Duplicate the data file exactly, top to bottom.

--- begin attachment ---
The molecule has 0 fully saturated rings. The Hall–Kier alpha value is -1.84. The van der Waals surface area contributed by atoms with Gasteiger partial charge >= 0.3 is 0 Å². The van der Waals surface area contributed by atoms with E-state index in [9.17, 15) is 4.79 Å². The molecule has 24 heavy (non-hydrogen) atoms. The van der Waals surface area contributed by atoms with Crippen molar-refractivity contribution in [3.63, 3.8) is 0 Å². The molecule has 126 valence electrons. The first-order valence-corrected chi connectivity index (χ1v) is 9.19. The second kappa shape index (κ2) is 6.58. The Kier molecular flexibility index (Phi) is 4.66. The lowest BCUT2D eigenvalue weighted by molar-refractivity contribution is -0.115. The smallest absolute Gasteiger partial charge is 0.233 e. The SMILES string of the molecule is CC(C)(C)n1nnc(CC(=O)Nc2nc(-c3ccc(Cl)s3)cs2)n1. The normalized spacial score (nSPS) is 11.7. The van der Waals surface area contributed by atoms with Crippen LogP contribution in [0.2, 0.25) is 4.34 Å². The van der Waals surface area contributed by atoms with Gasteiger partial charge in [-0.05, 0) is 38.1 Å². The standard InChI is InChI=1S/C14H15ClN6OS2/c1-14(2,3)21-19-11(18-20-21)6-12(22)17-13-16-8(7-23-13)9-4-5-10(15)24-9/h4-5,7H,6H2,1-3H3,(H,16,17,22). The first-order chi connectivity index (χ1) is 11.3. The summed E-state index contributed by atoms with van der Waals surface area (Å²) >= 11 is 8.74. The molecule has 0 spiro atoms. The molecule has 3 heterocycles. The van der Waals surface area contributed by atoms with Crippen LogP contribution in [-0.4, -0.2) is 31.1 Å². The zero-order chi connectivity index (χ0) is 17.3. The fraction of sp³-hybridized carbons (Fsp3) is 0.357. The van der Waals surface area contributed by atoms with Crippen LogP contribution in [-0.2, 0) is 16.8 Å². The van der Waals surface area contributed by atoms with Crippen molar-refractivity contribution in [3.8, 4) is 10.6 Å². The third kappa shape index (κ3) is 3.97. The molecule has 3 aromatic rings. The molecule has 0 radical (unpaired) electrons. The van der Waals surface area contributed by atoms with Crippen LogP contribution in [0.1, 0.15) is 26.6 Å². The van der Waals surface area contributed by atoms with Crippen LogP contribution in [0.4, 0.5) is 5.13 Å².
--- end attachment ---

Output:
The molecule has 0 fully saturated rings. The Hall–Kier alpha value is -1.84. The van der Waals surface area contributed by atoms with Gasteiger partial charge >= 0.3 is 0 Å². The van der Waals surface area contributed by atoms with E-state index in [9.17, 15) is 4.79 Å². The molecule has 24 heavy (non-hydrogen) atoms. The van der Waals surface area contributed by atoms with Crippen molar-refractivity contribution in [3.63, 3.8) is 0 Å². The molecule has 126 valence electrons. The first-order valence-corrected chi connectivity index (χ1v) is 9.19. The second kappa shape index (κ2) is 6.58. The Kier molecular flexibility index (Phi) is 4.66. The lowest BCUT2D eigenvalue weighted by molar-refractivity contribution is -0.115. The smallest absolute Gasteiger partial charge is 0.233 e. The SMILES string of the molecule is CC(C)(C)n1nnc(CC(=O)Nc2nc(-c3ccc(Cl)s3)cs2)n1. The normalized spacial score (nSPS) is 11.7. The van der Waals surface area contributed by atoms with Crippen LogP contribution in [0.2, 0.25) is 4.34 Å². The van der Waals surface area contributed by atoms with Gasteiger partial charge in [-0.05, 0) is 38.1 Å². The standard InChI is InChI=1S/C14H15ClN6OS2/c1-14(2,3)21-19-11(18-20-21)6-12(22)17-13-16-8(7-23-13)9-4-5-10(15)24-9/h4-5,7H,6H2,1-3H3,(H,16,17,22). The first-order chi connectivity index (χ1) is 11.3. The summed E-state index contributed by atoms with van der Waals surface area (Å²) >= 11 is 8.74. The molecule has 0 spiro atoms. The molecule has 3 heterocycles. The van der Waals surface area contributed by atoms with Crippen LogP contribution in [-0.4, -0.2) is 31.1 Å². The zero-order chi connectivity index (χ0) is 17.3. The fraction of sp³-hybridized carbons (Fsp3) is 0.357. The van der Waals surface area contributed by atoms with Crippen LogP contribution in [-0.2, 0) is 16.8 Å². The van der Waals surface area contributed by atoms with Crippen molar-refractivity contribution in [3.8, 4) is 10.6 Å². The third kappa shape index (κ3) is 3.97. The molecule has 3 aromatic rings. The molecule has 0 radical (unpaired) electrons. The van der Waals surface area contributed by atoms with Crippen LogP contribution in [0.1, 0.15) is 26.6 Å². The van der Waals surface area contributed by atoms with Crippen LogP contribution in [0.4, 0.5) is 5.13 Å².